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Assessment of Knowledge, Attitudes, and Practices of Antibiotic Usage among Third Year Medical Students in De La Salle Health Sciences Institute: An Observational Cross Sectional Study.


Troy Michael P. Dizon,
Maria Nicolette M. Mariano

Related Institution

Department of Internal Medicine - De La Salle Health Sciences Institute - De La Salle University Medical Center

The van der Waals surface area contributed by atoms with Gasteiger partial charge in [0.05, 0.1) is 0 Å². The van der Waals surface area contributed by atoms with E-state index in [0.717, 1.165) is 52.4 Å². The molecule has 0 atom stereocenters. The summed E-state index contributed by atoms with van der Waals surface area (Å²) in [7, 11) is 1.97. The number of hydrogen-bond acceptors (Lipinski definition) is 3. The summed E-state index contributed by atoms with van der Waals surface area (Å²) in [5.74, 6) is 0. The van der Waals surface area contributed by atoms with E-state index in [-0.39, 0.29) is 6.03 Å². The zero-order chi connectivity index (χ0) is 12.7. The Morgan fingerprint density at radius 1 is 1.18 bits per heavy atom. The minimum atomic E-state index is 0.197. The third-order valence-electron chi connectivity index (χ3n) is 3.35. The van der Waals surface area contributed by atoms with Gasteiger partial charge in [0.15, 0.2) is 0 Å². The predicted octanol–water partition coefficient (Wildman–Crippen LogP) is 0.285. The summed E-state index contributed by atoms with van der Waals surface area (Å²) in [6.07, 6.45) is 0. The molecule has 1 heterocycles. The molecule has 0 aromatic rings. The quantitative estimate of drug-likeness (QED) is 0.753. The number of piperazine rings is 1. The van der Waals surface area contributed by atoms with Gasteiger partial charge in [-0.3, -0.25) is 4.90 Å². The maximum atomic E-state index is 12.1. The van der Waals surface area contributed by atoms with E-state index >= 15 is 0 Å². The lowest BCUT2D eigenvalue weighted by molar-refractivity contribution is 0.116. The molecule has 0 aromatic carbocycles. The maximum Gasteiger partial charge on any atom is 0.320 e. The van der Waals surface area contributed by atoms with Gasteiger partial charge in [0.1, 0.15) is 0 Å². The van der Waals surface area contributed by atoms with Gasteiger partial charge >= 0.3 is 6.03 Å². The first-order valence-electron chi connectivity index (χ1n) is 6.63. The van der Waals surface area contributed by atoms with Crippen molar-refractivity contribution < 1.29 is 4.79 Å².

INTRODUCTION: The improper and irrational use of antibiotics has led to development of antibiotic resistance.Aside from the development of antibiotic stewardship protocols for hospitals, it is imperative to ensure that medical students, from an early point in their medical education to have a grasp of the proper use of antibiotics. Assessment of the knowledge, attitudes and practices(KAP) of the medical students may be utilized to plan appropriate educational interventions for antibiotic stewardship programs during the undergraduate medical years. METHODS: A cross-sectional questionnaire based study was conducted among 3rd year medical students of the De La Salle Health Sciences Institute (DLSHSI)with subsequent data analysis using SPSS Version 20. RESULTS: There were 218 students who participated in the study. Results on knowledge showed that more than 97% of the students were aware that indiscriminate use of antibiotics can lead to ineffective treatment, increased adverse effect, exacerbation or prolongation of illness, antimicrobial resistance and additional burden of medical cost. However, 30.3% (n=66) were not aware that bacteria are not the main cause of common colds and flu. Also, 2.3% (n=5) did not consider antimicrobial resistance as one of the hospital's serious public health issues. Results on attitudes showed that 5% (n=11)would take antibiotics for colds to prevent complications and 8.75% (n=20) believed that antibiotics hasten recovery.While 39% (n=85) believed that whenever an antibiotic is taken, itcan contribute to the development antibiotic resistance, around 12.9% (n=28) believed that skipping one or two doses of antibiotics does not. Around 21.6% (n=47) believed that antibiotics are safe drugs and can be commonly used. Results on the actual medication practice showed that although 67.9% (n=148) would always and 21.1% (n=46) would usually consult a doctor before starting an antibiotic, there was a tendency that around 38% (n=83) would take antibiotics for common colds, 23.9% (n=53) would give antibiotics to others, 39.4% (n=86) would take antibiotics according to a friend's suggestion and 27% (n=59) would discontinue antibiotics when symptoms are relieved. CONCLUSION: This study illustrated the KAP on antibiotics of the third year medical students of DLSHSI. While numerous efforts are being done to control AMR in the hospital setting, it is important to also engage medical students as future medical practitioners in the rational use of antibiotics. The results of the study can serve as guide for the College of Medicine in planning the appropriate approach in line with outcome-based education regarding principles of antimicrobial stewardship. Keywords: antimicrobial stewardship, antimicrobial resistance, education, medical students

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